Cambodian tycoon Teng Bunma may have more legal problems to add to his plate. The often-controversial businessman is wanted for investigation of fraud in Hong Kong and is facing a civil case in Singapore, according to a report in the Far Eastern Economic Review.
The businessman already faces an arrest warrant from Thailand and a ban from entering the US because of “overwhelming” evidence that he has been involved in narcotics trafficking, the magazine reported.
Teng Bunma, who was unavailable for comment Monday, has denied any involvement in the drug trade and has never been charged with violation of drug trafficking laws.
The Hong Kong and Singapore allegations against the Phnom Penh’s Chamber of Commerce president, also a key supporter of Prime Minister Hun Sen, comes at an awkward time for the government as it prepares to present its best face for entry into the regional grouping Asean in Hanoi.
“The government does not support bad guys,” said Prak Sokhonn, an outgoing Hun Sen adviser. When asked if the government considers Teng Bunma to be a bad guy Prak Sokhonn answered, “I don‘t know, you have to have proof first.”
The weekly Far Eastern Economic Review cites official Hong Kong company documents indicating that Teng Bunma used a false name, false date of birth, fake passport and nationality to get a visa and identification papers and to register his company, Thai Boon Roong.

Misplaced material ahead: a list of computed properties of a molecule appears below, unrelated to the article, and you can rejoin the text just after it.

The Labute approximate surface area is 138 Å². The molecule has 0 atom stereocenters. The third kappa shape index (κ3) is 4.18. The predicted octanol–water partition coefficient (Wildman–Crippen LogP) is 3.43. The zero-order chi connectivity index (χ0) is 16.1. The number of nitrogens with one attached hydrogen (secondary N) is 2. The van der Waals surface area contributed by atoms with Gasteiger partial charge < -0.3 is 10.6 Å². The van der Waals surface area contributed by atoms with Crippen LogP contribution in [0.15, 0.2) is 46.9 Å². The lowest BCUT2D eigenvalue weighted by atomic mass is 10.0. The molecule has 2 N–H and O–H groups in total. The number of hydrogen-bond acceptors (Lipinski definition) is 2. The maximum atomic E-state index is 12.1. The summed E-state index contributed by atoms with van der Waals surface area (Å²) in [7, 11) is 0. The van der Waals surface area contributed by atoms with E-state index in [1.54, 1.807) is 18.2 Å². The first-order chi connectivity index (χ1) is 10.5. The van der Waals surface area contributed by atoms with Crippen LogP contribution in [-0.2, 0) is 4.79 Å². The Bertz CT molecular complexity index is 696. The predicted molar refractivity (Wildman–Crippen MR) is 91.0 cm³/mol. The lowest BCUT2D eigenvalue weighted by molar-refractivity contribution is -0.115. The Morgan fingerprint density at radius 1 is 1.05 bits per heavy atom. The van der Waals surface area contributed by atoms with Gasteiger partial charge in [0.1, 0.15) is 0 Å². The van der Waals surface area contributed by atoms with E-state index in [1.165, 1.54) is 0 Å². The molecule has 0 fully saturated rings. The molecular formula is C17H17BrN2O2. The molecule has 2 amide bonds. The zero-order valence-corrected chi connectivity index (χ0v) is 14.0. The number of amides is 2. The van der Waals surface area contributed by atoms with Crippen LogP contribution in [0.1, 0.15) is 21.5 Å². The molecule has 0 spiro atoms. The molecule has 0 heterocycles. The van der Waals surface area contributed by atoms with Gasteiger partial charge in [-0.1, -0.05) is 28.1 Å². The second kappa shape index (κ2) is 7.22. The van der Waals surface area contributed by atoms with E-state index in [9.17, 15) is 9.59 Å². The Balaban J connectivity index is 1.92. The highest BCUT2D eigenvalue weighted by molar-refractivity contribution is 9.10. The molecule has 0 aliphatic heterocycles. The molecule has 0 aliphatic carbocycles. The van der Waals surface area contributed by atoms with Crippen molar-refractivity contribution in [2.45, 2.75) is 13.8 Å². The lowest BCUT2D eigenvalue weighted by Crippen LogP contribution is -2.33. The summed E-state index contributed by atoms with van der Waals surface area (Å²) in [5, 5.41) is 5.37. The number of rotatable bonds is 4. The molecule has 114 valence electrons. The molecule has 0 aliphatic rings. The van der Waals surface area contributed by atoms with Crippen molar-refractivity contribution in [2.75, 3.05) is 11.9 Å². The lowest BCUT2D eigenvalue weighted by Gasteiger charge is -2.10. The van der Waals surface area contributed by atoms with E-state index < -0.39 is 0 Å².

A civil case against Teng Bunma and one of his companies was supposed to start Dec 3 in Singapore. They are accused of violating trademark laws in cigarette trading, the Review reported.
Chinese and Singaporean embassy officials in Phnom Penh said they had not heard of the allegations.
Teng Bunma is already considered a fugitive from justice in Thailand, where an arrest warrant reportedly was issued June 22, according to the Review. He is charged with fraud for allegedly providing false information to obtain a Thai-national identity card and passports under two different names: Teng Bunma and Vinai Bunma.
Teng Bunma could not be reached for response Monday. An aide in his office said he had left for Hong Kong on Monday. Immigration police at Pochentong Airport said that his name was not on immigration rolls to leave the country. The Thai arrest warrant has been sent to Interpol, leaving him subject to arrest and extradition if he leaves Cambodia, the Review stated.
The co-owner of Phnom Penh’s Intercontinental Hotel has acknowledged giving tens of millions of dollars to Prime Minister Hun Sen’s election campaign. He also gave about $1 million to Hun Sen’s government in an effort to restore security after fighting in the capital in July 1997.
In April 1997, Teng Bunma shot out a tire of a Royal Air Cambodge plane after a dispute over lost luggage.